From recent research and observation of gentrification, it can be seen in the wider context of globalisation and London’s status as a world city. Thus by initiating and providing centrally located and architecturally distinct enclaves would make London continue to attract the highly skilled classes, which in return would aid in promoting the city’s functional role in the global economy (Butler, 1997). In many places of London, a space for these developments has been created from the remains of London’s industrial past. In recent years urban industries have declined in their economic significance. Therefore, even the buildings used for manufacturing lost their intended purpose. There is demand for new space both residential and commercial (Hamnet, 2003).

Gentrification in London is being supported by private developers and encouraged by the UK government policy (Atkinson, 2002). London’s development strategy places more weight on the importance of housing density and utilising maximum capacity out of these developments aimed at increasing housing supply to the required unit on a yearly basis. It is encouraging the new changes in the use of industrial and commercial buildings to residential estates through the concept of urban living as phenomena. Notting Hill Housing and Southwark Council proposed on a regeneration project of the Aylesbury Estate in South East London. The proposition is to provide 3,500 new homes, 50% of which will be affordable, 75% of which will be for target rent and 25% for shared ownership (Southwark Council, 2014). This ensured better community facilities and improved open spaces for local people experience the social and economic benefits of regeneration, such as employment, education and health. Land is scarce in London; therefore, these projects represent sustainable and efficient ways to providing additional housing. But, 50% might be affordable housing, but the definition of ‘affordable housing’ that has changed so much under the present government meant 75% of market rent (Wiles, 2014).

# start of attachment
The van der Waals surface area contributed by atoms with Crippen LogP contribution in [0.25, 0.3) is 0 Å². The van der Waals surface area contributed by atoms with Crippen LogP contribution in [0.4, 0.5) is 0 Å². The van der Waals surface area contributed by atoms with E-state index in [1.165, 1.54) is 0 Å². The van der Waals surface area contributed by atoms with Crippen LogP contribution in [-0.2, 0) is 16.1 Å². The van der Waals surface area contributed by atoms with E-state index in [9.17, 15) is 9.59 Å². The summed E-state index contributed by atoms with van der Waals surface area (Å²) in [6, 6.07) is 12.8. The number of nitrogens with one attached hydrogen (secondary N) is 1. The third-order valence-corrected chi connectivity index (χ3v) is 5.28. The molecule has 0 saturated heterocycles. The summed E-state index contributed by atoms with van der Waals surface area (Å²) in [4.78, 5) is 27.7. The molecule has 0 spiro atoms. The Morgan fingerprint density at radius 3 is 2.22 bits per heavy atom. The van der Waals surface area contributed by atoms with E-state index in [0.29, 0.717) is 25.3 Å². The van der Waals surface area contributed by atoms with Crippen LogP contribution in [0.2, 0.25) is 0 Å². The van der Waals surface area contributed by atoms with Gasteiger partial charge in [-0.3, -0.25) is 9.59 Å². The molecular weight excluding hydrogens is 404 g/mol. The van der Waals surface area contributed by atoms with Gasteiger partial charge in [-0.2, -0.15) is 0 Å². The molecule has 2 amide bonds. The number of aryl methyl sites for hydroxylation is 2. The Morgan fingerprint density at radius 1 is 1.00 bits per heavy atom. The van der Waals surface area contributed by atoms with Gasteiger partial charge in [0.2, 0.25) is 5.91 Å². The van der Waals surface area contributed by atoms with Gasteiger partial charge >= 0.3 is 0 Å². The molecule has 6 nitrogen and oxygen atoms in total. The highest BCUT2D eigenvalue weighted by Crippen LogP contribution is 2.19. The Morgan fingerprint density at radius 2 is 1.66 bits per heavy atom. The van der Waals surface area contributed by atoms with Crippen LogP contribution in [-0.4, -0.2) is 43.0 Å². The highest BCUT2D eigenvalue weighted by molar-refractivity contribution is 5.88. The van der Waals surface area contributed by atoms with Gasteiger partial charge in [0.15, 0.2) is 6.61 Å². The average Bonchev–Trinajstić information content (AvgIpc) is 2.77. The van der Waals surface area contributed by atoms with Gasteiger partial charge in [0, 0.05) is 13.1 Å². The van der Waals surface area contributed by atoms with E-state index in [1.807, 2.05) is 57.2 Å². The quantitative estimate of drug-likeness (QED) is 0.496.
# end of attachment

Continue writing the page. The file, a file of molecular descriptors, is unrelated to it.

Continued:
In addition, maintaining the character of the area and the return of resident to inner city as residential areas. There has occurred great diversity in the gentrification process the theme of pioneer gentrifiers has been lost and replaced by an architectural aesthetic. Current gentrifiers are concerned with buying physical environment of the neighbourhood without considering the local social integration implied in the mixed community ideals of the past gentrifiers and contemporary policy makers (Forrest and Kearns, 2001).

The Process of Gentrification Phenomenon in Robin Hood Gardens

Robin Hood Gardens is a public housing project in the London Borough of Tower Hamlets consisting of two hundred and fifty flats contained in two slab blocks facing each other across a landscape open space (The Architecture Review, 2014). It is a residential estate that was designed between the late 1960s, and its completion came in 1972 (Peter Stewart Consultancy 2007). Robin Hood Garden has faced heavy criticism as has been considered by many a failed social housing scheme in the recent years. The process of gentrification in this area involving demolition would offer a better room for improvement than refurbishing the area.

Swan Housing, London Borough of Tower Hamlets and the Greater London Authority worked with the local community to regenerate the Robin Hood Gardens estate and the surrounding area (Blackwall Reach, 2013). The regeneration aims to deliver a maximum of 1575 new, high-quality homes for existing and new residents alongside community facilities, shops, improved open space, an enhanced school and improved links to surrounding neighbourhoods. This serves the needs of the existing close-knit community and businesses and improves quality of life.